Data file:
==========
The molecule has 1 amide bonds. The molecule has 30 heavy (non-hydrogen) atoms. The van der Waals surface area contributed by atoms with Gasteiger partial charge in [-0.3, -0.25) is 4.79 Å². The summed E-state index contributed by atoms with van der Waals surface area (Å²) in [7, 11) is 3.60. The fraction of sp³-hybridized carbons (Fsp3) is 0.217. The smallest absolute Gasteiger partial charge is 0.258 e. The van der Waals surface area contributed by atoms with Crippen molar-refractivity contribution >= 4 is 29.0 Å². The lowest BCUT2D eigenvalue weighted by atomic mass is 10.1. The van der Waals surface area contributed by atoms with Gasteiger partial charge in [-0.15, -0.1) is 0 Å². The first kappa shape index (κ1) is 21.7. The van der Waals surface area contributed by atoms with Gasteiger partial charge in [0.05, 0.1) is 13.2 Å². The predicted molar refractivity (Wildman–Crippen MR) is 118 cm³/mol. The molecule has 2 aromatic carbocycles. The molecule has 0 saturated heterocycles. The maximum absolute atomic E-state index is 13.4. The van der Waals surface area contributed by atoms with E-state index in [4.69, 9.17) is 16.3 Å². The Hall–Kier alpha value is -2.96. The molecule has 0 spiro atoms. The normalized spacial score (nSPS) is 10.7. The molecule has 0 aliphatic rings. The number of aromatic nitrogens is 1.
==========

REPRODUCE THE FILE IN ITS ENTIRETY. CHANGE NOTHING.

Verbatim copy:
The molecule has 1 amide bonds. The molecule has 30 heavy (non-hydrogen) atoms. The van der Waals surface area contributed by atoms with Gasteiger partial charge in [-0.3, -0.25) is 4.79 Å². The summed E-state index contributed by atoms with van der Waals surface area (Å²) in [7, 11) is 3.60. The fraction of sp³-hybridized carbons (Fsp3) is 0.217. The smallest absolute Gasteiger partial charge is 0.258 e. The van der Waals surface area contributed by atoms with Crippen molar-refractivity contribution >= 4 is 29.0 Å². The lowest BCUT2D eigenvalue weighted by atomic mass is 10.1. The van der Waals surface area contributed by atoms with Gasteiger partial charge in [-0.15, -0.1) is 0 Å². The first kappa shape index (κ1) is 21.7. The van der Waals surface area contributed by atoms with Gasteiger partial charge in [0.05, 0.1) is 13.2 Å². The predicted molar refractivity (Wildman–Crippen MR) is 118 cm³/mol. The molecule has 2 aromatic carbocycles. The molecule has 0 saturated heterocycles. The maximum absolute atomic E-state index is 13.4. The van der Waals surface area contributed by atoms with E-state index in [4.69, 9.17) is 16.3 Å². The Hall–Kier alpha value is -2.96. The molecule has 0 spiro atoms. The normalized spacial score (nSPS) is 10.7. The molecule has 0 aliphatic rings. The number of aromatic nitrogens is 1.